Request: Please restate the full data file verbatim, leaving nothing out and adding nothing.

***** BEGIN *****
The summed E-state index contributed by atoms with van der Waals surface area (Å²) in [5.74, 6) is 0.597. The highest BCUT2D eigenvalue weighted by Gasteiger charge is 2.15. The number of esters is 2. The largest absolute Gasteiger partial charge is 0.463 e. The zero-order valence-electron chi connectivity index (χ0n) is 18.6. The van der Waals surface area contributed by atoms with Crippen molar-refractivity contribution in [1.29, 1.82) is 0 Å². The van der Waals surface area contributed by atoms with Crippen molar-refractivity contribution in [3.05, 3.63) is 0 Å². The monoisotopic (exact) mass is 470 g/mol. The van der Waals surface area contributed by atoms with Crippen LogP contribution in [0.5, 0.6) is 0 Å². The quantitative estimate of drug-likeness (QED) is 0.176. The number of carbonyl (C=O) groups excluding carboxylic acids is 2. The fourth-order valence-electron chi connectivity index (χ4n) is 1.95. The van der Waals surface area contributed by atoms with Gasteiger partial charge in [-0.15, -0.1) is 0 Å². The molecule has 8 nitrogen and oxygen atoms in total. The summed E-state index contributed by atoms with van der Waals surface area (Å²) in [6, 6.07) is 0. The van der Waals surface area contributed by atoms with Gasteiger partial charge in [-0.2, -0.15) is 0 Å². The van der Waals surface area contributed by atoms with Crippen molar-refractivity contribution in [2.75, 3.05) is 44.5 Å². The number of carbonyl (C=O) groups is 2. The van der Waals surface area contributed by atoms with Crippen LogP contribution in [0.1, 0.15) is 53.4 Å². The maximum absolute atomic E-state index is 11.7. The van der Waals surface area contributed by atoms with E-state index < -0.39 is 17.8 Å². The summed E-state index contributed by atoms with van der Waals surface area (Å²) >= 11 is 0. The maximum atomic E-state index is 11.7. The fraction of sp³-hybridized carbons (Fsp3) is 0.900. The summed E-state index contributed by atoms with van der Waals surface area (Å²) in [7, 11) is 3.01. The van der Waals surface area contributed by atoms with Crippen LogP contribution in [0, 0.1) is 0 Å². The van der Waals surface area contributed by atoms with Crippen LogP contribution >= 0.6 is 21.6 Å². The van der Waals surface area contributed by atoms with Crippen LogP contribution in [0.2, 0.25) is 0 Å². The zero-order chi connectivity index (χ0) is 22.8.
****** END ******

The summed E-state index contributed by atoms with van der Waals surface area (Å²) in [5.74, 6) is 0.597. The highest BCUT2D eigenvalue weighted by Gasteiger charge is 2.15. The number of esters is 2. The largest absolute Gasteiger partial charge is 0.463 e. The zero-order valence-electron chi connectivity index (χ0n) is 18.6. The van der Waals surface area contributed by atoms with Crippen molar-refractivity contribution in [1.29, 1.82) is 0 Å². The van der Waals surface area contributed by atoms with Crippen molar-refractivity contribution in [3.05, 3.63) is 0 Å². The monoisotopic (exact) mass is 470 g/mol. The van der Waals surface area contributed by atoms with Crippen LogP contribution in [0.5, 0.6) is 0 Å². The quantitative estimate of drug-likeness (QED) is 0.176. The number of carbonyl (C=O) groups excluding carboxylic acids is 2. The fourth-order valence-electron chi connectivity index (χ4n) is 1.95. The van der Waals surface area contributed by atoms with Gasteiger partial charge in [-0.15, -0.1) is 0 Å². The molecule has 8 nitrogen and oxygen atoms in total. The summed E-state index contributed by atoms with van der Waals surface area (Å²) in [6, 6.07) is 0. The van der Waals surface area contributed by atoms with Gasteiger partial charge in [-0.2, -0.15) is 0 Å². The van der Waals surface area contributed by atoms with Crippen molar-refractivity contribution in [2.75, 3.05) is 44.5 Å². The number of carbonyl (C=O) groups is 2. The van der Waals surface area contributed by atoms with Crippen LogP contribution in [0.1, 0.15) is 53.4 Å². The maximum absolute atomic E-state index is 11.7. The van der Waals surface area contributed by atoms with E-state index < -0.39 is 17.8 Å². The summed E-state index contributed by atoms with van der Waals surface area (Å²) >= 11 is 0. The maximum atomic E-state index is 11.7. The fraction of sp³-hybridized carbons (Fsp3) is 0.900. The summed E-state index contributed by atoms with van der Waals surface area (Å²) in [7, 11) is 3.01. The van der Waals surface area contributed by atoms with Crippen LogP contribution in [0, 0.1) is 0 Å². The van der Waals surface area contributed by atoms with Crippen LogP contribution >= 0.6 is 21.6 Å². The van der Waals surface area contributed by atoms with Crippen LogP contribution in [0.2, 0.25) is 0 Å². The zero-order chi connectivity index (χ0) is 22.8.